The more sheaves on a block, the better the mechanical advantage. Increasing sheave count allows you to handle larger forces with minimal strain. Multi-sheave blocks are also valuable for tasks like constructing a mainsheet jib.
Fiddle blocks are a type of multi-sheave block. While most multi-sheave blocks feature sheaves connected side by side, fiddle blocks have sheaves stacked below each other. This configuration often resembles a fiddle, giving them their name. You'll usually see fiddle blocks on smaller boats as mainsheet foot blocks or boom vangs.
You'll use snatch blocks in temporary situations. Though most blocks have closed sides, requiring you to feed the line through the sheave, snatch blocks have a hinged side plate, allowing you to open and close the block around the line without threading it. With this convenient design, you can attach them to ropes under tension and remove them when there's no slack. You'll use snatch blocks in situations where you need to quickly attach or redirect a rope under tension — like rescue operations or rigging setups that need frequent changes.
Ratchet blocks use a locking mechanism to prevent the line from slipping backward. This system lets you hold the load in place with the block without continuous manual tension. Ratchet blocks work through an inner sheave that secures the line while a pawl stops the sheave from turning toward the load. Ratchet blocks are ideal for boating applications where you need to secure a load for hands-free operation or at a specific height. You'll mainly use ratchet blocks in sheet systems since they can hold loads in place.
Deck Organizers, Cheek Blocks and Stand-Up Blocks
Various deck organizers are available to divert and lead lines across your deck. While standard sheave blocks follow the pull direction, these organizers sit fixed to a service. Cheek blocks make excellent deck organizers — they guide lines parallel to a surface, fitting them as closely together as possible. Stand-up blocks are another helpful deck organizer block. They stand fixed vertically and work well for uses where you want to avoid having the block hitting the deck.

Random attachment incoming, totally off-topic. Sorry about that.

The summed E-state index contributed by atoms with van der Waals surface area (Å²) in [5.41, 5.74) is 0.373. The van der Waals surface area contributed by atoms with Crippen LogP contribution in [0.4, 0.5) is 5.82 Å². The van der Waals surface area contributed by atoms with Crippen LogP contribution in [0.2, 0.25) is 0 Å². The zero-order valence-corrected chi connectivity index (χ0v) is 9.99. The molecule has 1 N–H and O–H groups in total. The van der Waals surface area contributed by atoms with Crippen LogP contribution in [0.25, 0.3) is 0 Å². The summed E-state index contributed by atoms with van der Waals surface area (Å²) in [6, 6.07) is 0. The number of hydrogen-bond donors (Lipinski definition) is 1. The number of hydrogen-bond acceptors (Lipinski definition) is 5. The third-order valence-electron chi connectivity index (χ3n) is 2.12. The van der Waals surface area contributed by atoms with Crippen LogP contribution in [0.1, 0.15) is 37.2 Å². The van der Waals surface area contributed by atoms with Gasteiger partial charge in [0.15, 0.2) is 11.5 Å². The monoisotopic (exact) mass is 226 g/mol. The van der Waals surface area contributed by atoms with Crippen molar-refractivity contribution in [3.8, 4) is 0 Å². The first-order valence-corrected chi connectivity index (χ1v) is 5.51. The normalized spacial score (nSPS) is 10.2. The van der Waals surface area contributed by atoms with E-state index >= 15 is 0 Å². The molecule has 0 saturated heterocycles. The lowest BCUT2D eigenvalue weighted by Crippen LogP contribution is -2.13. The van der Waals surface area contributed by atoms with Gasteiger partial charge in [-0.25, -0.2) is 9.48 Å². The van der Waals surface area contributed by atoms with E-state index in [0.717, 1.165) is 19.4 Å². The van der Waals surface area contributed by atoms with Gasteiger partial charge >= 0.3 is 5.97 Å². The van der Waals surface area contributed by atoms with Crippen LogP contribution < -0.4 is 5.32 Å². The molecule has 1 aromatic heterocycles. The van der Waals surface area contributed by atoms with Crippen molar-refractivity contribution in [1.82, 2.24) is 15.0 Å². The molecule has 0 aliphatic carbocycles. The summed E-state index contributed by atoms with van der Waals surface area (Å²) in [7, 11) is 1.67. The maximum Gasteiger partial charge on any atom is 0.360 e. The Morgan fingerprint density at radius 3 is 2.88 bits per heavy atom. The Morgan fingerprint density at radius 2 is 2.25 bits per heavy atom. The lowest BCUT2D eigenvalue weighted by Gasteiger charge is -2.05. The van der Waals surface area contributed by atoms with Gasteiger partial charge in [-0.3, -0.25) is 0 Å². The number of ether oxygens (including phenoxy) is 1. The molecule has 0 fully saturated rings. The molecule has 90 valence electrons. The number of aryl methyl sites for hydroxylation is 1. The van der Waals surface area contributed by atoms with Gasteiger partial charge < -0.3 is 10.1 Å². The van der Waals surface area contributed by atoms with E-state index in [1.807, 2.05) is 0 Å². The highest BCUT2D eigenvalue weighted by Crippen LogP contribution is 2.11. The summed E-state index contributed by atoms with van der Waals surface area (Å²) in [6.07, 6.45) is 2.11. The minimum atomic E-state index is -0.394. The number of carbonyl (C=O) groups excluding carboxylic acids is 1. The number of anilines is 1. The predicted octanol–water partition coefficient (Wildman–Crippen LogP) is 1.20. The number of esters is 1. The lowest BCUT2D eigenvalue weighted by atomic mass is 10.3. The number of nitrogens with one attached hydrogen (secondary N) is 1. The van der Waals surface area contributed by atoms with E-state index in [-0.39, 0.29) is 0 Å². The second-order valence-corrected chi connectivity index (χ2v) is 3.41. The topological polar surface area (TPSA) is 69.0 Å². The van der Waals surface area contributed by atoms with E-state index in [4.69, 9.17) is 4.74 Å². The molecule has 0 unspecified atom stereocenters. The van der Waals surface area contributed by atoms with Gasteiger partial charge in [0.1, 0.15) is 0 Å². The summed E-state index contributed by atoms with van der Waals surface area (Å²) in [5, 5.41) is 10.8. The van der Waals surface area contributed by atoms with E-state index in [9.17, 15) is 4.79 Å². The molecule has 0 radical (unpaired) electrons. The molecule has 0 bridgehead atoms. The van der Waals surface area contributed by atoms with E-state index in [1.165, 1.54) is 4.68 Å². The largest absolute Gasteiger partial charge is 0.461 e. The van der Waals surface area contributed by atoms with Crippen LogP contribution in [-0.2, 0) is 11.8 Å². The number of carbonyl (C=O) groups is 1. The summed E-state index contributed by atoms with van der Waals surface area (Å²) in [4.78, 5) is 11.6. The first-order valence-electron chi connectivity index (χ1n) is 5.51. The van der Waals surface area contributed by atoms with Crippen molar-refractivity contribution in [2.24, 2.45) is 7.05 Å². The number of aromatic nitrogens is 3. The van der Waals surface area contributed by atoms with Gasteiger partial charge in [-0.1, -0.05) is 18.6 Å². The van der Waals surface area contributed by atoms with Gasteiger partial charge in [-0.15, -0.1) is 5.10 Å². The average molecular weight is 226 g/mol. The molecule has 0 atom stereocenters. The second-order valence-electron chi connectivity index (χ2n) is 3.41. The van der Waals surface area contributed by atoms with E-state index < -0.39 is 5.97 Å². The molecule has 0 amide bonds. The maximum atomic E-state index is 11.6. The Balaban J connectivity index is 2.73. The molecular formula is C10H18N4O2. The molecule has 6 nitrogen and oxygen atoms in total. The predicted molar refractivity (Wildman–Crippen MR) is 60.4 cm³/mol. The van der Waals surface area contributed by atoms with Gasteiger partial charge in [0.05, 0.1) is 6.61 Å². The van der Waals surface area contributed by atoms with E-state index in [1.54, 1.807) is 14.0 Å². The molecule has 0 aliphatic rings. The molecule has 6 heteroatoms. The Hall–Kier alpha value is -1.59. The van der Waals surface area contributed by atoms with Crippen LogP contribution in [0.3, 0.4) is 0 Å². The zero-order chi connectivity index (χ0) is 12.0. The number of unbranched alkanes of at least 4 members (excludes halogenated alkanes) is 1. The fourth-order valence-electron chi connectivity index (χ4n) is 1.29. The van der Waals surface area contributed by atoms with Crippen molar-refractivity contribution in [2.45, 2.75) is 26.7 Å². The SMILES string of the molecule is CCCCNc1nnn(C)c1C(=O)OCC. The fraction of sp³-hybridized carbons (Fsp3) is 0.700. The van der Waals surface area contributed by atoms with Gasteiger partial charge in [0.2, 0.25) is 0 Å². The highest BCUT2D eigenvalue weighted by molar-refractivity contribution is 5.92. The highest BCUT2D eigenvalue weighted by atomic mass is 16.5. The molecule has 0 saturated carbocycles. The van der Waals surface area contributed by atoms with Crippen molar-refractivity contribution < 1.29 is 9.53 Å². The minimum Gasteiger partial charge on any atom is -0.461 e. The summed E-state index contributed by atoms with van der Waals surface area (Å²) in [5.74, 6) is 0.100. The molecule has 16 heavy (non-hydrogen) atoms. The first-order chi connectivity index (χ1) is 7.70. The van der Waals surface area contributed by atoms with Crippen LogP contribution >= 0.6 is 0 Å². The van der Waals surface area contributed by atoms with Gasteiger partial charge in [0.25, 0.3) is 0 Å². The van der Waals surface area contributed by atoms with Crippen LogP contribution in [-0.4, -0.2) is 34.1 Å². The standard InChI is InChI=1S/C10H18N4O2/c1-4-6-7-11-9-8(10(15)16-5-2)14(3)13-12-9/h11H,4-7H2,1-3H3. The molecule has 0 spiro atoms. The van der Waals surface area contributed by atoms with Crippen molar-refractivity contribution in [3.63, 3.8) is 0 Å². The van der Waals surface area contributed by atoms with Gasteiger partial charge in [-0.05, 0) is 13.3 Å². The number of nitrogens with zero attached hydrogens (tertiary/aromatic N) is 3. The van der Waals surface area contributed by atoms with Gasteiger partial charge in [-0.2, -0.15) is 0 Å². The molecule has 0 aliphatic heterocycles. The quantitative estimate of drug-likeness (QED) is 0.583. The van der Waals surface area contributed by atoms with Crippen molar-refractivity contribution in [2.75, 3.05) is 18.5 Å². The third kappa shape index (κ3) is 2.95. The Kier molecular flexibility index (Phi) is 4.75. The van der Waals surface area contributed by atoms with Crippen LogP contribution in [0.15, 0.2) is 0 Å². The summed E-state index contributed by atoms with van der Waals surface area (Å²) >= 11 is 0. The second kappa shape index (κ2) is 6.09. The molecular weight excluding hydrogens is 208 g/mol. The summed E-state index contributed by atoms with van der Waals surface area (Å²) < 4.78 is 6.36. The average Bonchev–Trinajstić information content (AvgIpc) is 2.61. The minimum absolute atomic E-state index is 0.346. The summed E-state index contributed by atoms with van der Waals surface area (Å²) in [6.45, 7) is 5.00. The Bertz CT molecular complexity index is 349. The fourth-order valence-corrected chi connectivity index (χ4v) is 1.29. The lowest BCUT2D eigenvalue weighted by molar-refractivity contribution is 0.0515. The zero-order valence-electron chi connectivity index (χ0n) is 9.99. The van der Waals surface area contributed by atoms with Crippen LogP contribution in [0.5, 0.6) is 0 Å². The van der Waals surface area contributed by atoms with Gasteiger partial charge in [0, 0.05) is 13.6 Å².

Considerations When Choosing Boat Blocks
It's essential to consider all factors when deciding what sailboat block you need. Boat blocks perform vital functions on your vessel — getting the right block for the job enables you to safely and smoothly operate your raft on the water. When buying your boat blocks, you should evaluate the expected forces, rope diameter and brand. Examine these factors to help you find the best block for your needs.
Expected Forces and Breaking Loads
While you might think you need a block based solely on boat size, you must also calculate the expected forces and breaking loads you'll be dealing with. The larger your rig — the halyard and sheets — the more forces your vessel will deal with as they catch wind. Larger rigs typically have correspondingly larger lines, so a too-small block will break under sudden, strong tensile forces caused by rough seas. Selecting the correct block from the get-go is even more crucial, since damage will not be immediately apparent. Instead, it will seem fine, only failing the next time it's under load.
What loads will your blocks deal with? Determine each block's required maximum load capacity and select blocks that can surpass it. Exceeding the expected forces ensures your blocks can handle potential shock loads and all expected forces. All manufacturers state the maximum tensile force each block can handle without damage.
If you choose a block with a higher load-bearing capacity than your line, the rope material is not an essential detail for selecting a block. The rope diameter is much more critical to the block you choose. The rope's cross-section must match the block sheave's width to prevent early material wear. A too-small block will increase friction, causing decreased efficiency and possible damage. If the line is too thin, it will slip out of the sheave and affect performance.